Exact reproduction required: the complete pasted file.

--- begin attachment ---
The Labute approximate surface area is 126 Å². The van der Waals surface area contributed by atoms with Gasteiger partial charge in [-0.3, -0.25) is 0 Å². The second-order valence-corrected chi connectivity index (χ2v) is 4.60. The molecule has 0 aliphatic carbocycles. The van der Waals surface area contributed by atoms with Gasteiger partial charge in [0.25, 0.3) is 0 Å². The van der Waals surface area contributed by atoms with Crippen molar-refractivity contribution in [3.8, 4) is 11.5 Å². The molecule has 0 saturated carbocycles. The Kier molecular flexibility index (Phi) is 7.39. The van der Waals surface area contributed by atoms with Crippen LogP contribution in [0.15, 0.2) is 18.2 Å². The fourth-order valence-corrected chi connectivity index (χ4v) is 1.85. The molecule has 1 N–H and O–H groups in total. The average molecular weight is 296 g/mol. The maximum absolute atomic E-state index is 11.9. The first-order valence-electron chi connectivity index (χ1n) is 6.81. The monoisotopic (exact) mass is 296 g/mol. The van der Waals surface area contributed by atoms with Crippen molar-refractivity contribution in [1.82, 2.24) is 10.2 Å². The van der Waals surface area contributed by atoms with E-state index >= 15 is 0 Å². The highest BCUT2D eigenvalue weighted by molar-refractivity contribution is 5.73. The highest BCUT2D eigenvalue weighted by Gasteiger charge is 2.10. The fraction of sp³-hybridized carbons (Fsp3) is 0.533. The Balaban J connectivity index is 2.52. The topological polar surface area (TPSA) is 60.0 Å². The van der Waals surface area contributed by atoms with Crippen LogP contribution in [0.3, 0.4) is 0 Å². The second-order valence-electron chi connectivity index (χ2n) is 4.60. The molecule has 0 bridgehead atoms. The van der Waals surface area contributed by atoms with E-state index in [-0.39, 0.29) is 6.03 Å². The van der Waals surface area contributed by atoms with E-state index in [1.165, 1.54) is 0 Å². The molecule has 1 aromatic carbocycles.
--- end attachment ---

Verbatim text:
The Labute approximate surface area is 126 Å². The van der Waals surface area contributed by atoms with Gasteiger partial charge in [-0.3, -0.25) is 0 Å². The second-order valence-corrected chi connectivity index (χ2v) is 4.60. The molecule has 0 aliphatic carbocycles. The van der Waals surface area contributed by atoms with Gasteiger partial charge in [0.25, 0.3) is 0 Å². The van der Waals surface area contributed by atoms with Crippen molar-refractivity contribution in [3.8, 4) is 11.5 Å². The molecule has 0 saturated carbocycles. The Kier molecular flexibility index (Phi) is 7.39. The van der Waals surface area contributed by atoms with Crippen LogP contribution in [0.15, 0.2) is 18.2 Å². The fourth-order valence-corrected chi connectivity index (χ4v) is 1.85. The molecule has 1 N–H and O–H groups in total. The average molecular weight is 296 g/mol. The maximum absolute atomic E-state index is 11.9. The first-order valence-electron chi connectivity index (χ1n) is 6.81. The monoisotopic (exact) mass is 296 g/mol. The van der Waals surface area contributed by atoms with Crippen molar-refractivity contribution in [1.82, 2.24) is 10.2 Å². The van der Waals surface area contributed by atoms with E-state index >= 15 is 0 Å². The highest BCUT2D eigenvalue weighted by molar-refractivity contribution is 5.73. The highest BCUT2D eigenvalue weighted by Gasteiger charge is 2.10. The fraction of sp³-hybridized carbons (Fsp3) is 0.533. The Balaban J connectivity index is 2.52. The topological polar surface area (TPSA) is 60.0 Å². The van der Waals surface area contributed by atoms with Crippen LogP contribution in [0.3, 0.4) is 0 Å². The second-order valence-electron chi connectivity index (χ2n) is 4.60. The molecule has 0 bridgehead atoms. The van der Waals surface area contributed by atoms with E-state index in [-0.39, 0.29) is 6.03 Å². The van der Waals surface area contributed by atoms with E-state index in [1.165, 1.54) is 0 Å². The molecule has 1 aromatic carbocycles.